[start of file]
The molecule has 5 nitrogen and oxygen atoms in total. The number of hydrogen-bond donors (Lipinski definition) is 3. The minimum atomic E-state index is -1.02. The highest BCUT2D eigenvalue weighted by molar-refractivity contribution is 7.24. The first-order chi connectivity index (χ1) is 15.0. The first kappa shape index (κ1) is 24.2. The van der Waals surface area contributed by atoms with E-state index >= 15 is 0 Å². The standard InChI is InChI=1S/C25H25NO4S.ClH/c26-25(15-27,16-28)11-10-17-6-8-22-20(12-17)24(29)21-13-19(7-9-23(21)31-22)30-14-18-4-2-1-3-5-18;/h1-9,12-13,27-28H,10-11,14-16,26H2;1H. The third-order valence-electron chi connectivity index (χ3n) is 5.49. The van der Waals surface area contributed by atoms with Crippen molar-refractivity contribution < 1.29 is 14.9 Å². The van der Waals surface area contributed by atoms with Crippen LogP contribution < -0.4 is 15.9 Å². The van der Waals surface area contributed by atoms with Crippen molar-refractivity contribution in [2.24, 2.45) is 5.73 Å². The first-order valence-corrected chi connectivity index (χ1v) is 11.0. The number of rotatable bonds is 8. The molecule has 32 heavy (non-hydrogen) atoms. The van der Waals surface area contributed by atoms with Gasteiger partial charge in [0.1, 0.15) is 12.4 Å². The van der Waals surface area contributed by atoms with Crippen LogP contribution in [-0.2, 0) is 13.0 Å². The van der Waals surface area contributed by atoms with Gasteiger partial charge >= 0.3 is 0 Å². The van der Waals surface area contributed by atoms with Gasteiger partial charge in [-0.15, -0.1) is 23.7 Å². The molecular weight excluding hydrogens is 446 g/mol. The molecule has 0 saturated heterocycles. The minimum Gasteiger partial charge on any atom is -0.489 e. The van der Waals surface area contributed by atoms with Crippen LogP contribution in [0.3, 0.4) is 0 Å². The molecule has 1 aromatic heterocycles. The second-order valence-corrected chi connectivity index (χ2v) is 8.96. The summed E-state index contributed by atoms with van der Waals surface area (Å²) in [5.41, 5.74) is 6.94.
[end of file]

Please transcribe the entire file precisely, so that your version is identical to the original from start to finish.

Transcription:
The molecule has 5 nitrogen and oxygen atoms in total. The number of hydrogen-bond donors (Lipinski definition) is 3. The minimum atomic E-state index is -1.02. The highest BCUT2D eigenvalue weighted by molar-refractivity contribution is 7.24. The first-order chi connectivity index (χ1) is 15.0. The first kappa shape index (κ1) is 24.2. The van der Waals surface area contributed by atoms with E-state index >= 15 is 0 Å². The standard InChI is InChI=1S/C25H25NO4S.ClH/c26-25(15-27,16-28)11-10-17-6-8-22-20(12-17)24(29)21-13-19(7-9-23(21)31-22)30-14-18-4-2-1-3-5-18;/h1-9,12-13,27-28H,10-11,14-16,26H2;1H. The third-order valence-electron chi connectivity index (χ3n) is 5.49. The van der Waals surface area contributed by atoms with Crippen molar-refractivity contribution < 1.29 is 14.9 Å². The van der Waals surface area contributed by atoms with Crippen LogP contribution < -0.4 is 15.9 Å². The van der Waals surface area contributed by atoms with Crippen molar-refractivity contribution in [2.24, 2.45) is 5.73 Å². The first-order valence-corrected chi connectivity index (χ1v) is 11.0. The number of rotatable bonds is 8. The molecule has 32 heavy (non-hydrogen) atoms. The van der Waals surface area contributed by atoms with Gasteiger partial charge in [0.1, 0.15) is 12.4 Å². The van der Waals surface area contributed by atoms with Crippen LogP contribution in [-0.2, 0) is 13.0 Å². The van der Waals surface area contributed by atoms with Gasteiger partial charge >= 0.3 is 0 Å². The van der Waals surface area contributed by atoms with Gasteiger partial charge in [-0.15, -0.1) is 23.7 Å². The molecular weight excluding hydrogens is 446 g/mol. The molecule has 0 saturated heterocycles. The minimum Gasteiger partial charge on any atom is -0.489 e. The van der Waals surface area contributed by atoms with Crippen LogP contribution in [0.3, 0.4) is 0 Å². The molecule has 1 aromatic heterocycles. The second-order valence-corrected chi connectivity index (χ2v) is 8.96. The summed E-state index contributed by atoms with van der Waals surface area (Å²) in [5.41, 5.74) is 6.94.